27th Thanks­giv­ing meal set for Nov. 22

Times-Record - - FRONT PAGE - By MARIE SAV­AGE Food Colum­nist

Thanks­giv­ing has al­ways been one of my fa­vorite hol­i­days. I have mem­o­ries of my mom pre­par­ing for the big day many days in ad­vance. The first step is get­ting the turkey. Many use fresh far­m­grown tur­keys or find a nice frozen turkey in the ap­pro­pri­ate size. The side dishes seem to just fall in line. The next im­por­tant food is the stuff­ing for the bird, home­made or pack­aged. You can be sure that Mom made a large pot of dumplings with juices from the turkey. The turkey has been bought and the stuff­ing de­ci­sion is next. To­day I have two pop­u­lar recipes for you to try.

Fresh oys­ters are in sea­son right now. Talk­ing to a friend of mine who hap­pens to be a water­man, he said he is get­ting plenty and they are good. I love oys­ters in the shell so I can open them as I need them. Sup­port our lo­cal wa­ter­men and the hard work they do to make a liv­ing. For sure they love their cold, stren­u­ous pro­fes­sion. They don’t com­plain about the work, just about the lack of oys­ters.

Oyster stuff­ing

In a medium saucepan, cook 1/2 cup chopped celer y, 1/2 cup chopped onion, and one bay leaf in 1/4 cup but­ter un­til veg­eta­bles are ten­der but not brown. Dis­card the bay leaf. Stir in 6 cups dry bread crumbs and 1 tbsp. snipped pars­ley. Drain 3 cups shucked oys­ters, re­serv­ing the liq­uid. Add drained oys­ters, two beaten eggs, 1 tsp. poul­try sea­son­ing, and salt and pep­per to taste, and mix all of this thor­oughly with the crumb mix­ture. Stir in enough re­served oyster liq­uid to moisten. Spoon into turkey cav­ity. Pull the neck cav­ity open to stuff dress­ing into the breast­bone area. Pull the neck skin back over the stuff­ing and fas­ten with skew­ers if nec­es­sary. Spoon re­main­ing stuff­ing into the tail cav­ity. Tuck legs into skin at bot­tom of turkey. Bake ac­cord­ing to turkey direc­tions. En­joy the de­li­cious smells from the kitchen.

Old-fash­ioned bread dress­ing

In a skil­let, cook 1-1/2 cups finely chopped onion in 1/3 cup but­ter with 1-1/2 cups chopped cel­ery, cook­ing un­til ten­der. Add this mix­ture to 8 cups dry small bread cubes, placed in a large pan. Sprin­kle with 1-1/2 tsp. salt, 1/8 tsp. black pep­per, 1/2 tsp. poul­try sea­son­ing and 1/2 tsp. sage, and com­bine well. Add 1/4 cup wa­ter and one beaten egg. Toss to­gether with a fork. Stuff a thawed bird im­me­di­ately and bake ac­cord­ing to direc­tions on the turkey la­bel.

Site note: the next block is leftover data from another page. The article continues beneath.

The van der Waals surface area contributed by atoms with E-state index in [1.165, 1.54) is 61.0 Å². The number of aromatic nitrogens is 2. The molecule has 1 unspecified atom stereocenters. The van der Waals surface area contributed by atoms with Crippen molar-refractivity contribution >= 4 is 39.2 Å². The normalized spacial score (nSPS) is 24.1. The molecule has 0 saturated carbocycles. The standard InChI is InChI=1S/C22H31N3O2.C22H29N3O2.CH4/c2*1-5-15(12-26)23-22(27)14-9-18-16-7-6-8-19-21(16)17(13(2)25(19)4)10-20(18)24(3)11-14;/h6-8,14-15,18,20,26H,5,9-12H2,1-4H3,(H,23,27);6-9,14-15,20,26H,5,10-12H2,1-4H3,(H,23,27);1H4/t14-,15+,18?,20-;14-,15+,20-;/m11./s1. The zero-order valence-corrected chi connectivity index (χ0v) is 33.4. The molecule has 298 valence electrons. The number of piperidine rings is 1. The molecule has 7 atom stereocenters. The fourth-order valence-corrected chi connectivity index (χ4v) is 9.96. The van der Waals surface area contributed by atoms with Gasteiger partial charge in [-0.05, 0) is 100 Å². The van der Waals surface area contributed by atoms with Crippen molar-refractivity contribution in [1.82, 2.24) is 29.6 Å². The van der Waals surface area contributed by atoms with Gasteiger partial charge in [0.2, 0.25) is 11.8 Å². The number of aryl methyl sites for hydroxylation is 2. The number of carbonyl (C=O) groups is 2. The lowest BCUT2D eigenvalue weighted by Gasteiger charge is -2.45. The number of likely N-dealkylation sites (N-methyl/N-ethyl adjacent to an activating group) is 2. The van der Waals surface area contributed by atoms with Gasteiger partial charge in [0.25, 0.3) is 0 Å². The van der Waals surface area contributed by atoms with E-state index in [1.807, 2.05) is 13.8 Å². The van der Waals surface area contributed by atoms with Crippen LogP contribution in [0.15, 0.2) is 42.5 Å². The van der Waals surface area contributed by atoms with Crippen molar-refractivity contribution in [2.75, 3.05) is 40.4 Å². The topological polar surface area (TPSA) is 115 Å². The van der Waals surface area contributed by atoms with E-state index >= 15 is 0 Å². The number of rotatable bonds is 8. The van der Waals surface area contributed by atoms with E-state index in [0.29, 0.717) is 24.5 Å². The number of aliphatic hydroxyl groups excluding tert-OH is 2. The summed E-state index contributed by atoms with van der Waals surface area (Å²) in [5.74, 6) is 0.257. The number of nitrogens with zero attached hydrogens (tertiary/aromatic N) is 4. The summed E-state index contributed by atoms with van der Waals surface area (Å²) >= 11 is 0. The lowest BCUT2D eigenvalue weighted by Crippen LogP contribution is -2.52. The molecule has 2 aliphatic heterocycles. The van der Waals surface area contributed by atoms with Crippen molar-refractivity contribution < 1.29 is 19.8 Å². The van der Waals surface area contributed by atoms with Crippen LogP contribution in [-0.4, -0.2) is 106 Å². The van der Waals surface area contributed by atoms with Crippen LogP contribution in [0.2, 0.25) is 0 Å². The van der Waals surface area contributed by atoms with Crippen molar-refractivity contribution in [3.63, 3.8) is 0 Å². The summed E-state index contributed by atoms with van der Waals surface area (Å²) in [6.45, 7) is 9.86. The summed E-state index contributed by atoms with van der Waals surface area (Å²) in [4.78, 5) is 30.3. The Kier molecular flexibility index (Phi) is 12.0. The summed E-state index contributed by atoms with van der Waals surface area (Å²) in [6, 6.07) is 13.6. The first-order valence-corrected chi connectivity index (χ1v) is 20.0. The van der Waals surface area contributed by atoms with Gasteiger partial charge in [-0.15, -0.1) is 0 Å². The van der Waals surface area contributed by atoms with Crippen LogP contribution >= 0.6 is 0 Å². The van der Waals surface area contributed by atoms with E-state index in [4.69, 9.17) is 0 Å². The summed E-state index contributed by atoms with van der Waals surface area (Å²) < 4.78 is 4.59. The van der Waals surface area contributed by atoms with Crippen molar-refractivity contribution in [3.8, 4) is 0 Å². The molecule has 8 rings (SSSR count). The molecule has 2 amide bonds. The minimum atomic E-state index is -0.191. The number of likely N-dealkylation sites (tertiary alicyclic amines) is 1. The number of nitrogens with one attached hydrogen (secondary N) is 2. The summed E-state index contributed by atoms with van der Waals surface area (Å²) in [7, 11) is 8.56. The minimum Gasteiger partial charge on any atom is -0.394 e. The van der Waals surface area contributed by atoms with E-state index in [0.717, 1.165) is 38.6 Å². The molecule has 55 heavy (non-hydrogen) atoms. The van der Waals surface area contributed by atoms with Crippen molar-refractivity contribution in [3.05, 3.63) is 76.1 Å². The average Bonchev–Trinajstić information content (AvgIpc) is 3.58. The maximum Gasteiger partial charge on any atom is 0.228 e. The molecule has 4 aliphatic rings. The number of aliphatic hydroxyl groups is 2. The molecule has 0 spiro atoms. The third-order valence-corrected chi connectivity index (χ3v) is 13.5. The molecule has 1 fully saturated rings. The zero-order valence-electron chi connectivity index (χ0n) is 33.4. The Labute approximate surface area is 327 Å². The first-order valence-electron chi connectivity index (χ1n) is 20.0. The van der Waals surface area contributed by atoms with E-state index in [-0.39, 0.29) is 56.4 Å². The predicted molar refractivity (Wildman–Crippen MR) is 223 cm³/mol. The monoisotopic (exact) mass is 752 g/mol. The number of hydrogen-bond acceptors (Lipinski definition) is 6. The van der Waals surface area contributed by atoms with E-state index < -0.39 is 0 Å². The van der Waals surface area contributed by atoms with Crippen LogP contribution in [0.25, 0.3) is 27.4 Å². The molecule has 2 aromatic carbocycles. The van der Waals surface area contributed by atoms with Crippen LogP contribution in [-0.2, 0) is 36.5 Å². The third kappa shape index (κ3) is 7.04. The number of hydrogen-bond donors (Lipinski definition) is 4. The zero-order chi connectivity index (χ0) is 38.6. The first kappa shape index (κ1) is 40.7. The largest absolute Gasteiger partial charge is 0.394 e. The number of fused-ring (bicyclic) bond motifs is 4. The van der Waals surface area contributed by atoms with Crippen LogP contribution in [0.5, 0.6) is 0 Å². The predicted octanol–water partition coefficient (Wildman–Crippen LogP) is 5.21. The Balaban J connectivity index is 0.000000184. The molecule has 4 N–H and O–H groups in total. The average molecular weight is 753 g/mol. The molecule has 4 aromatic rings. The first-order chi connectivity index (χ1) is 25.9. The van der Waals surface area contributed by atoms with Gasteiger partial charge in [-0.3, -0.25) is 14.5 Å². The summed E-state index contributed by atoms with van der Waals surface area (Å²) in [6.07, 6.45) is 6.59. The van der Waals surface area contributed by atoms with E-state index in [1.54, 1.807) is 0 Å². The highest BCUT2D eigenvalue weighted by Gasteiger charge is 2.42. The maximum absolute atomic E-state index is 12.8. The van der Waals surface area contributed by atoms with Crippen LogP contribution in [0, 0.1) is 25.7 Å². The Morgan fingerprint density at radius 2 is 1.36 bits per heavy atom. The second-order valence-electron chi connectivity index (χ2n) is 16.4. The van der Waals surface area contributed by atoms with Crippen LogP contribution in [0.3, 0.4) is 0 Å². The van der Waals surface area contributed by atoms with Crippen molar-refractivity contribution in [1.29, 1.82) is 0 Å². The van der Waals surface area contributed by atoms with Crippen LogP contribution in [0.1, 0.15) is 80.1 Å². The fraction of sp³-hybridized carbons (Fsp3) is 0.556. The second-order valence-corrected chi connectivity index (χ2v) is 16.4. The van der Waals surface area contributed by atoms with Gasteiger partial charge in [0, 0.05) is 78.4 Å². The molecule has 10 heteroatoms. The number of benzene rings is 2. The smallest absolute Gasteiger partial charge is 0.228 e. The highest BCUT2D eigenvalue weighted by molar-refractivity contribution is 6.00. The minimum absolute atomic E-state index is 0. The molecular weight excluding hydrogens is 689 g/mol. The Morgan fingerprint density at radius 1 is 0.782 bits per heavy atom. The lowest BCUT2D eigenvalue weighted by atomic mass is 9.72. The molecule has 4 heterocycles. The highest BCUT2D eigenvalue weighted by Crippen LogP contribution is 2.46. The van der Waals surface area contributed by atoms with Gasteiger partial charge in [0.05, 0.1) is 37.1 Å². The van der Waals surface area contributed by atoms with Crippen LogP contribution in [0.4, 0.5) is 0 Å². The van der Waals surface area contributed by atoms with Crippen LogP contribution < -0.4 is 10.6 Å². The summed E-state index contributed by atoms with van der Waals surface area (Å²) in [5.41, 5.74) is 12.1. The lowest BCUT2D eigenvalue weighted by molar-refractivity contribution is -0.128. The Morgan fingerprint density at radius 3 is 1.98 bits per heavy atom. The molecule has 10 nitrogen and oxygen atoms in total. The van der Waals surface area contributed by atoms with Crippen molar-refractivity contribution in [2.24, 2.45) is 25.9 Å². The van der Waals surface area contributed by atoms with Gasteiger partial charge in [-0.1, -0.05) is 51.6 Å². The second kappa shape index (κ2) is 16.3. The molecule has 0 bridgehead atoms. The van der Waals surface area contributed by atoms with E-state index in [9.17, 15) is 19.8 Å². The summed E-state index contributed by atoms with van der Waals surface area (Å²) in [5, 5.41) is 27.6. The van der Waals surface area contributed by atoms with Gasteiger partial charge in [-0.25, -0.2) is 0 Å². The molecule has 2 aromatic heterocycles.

Ch­e­sa­peake-style roast turkey

Take one 14- to 16-lb. turkey. Wash turkey with cold wa­ter, dry, and salt and pep­per to taste. Make an oyster stuff­ing con­sist­ing of three stalks chopped cel­ery, one medium chopped onion, 3/4 cup melted but­ter, 1/2 tsp. salt, 1/2 tsp. pep­per, 1/2 tsp. tar­ragon, 1 tsp. poul­try sea­son­ing, 1 tsp. le­mon juice, 12 slices day-old bread, cubed, and 3 cups shucked oys­ters with juices. Mix well and stuff in­side the cav­ity of the pre­pared turkey. Place in a large roast­ing pan and bake in a 325 de­gree oven about 20 min­utes per pound. Baste turkey with the pan drip­pings about ev­ery 20 min­utes. Tent the turkey with heavy duty foil so it browns with­out burn­ing. Pre­heat the oven and stuff the turkey as soon as the mix­ture is ready.

Clip this col­umn and save for the big day. Next week we will do some quick and easy crust­less pies.

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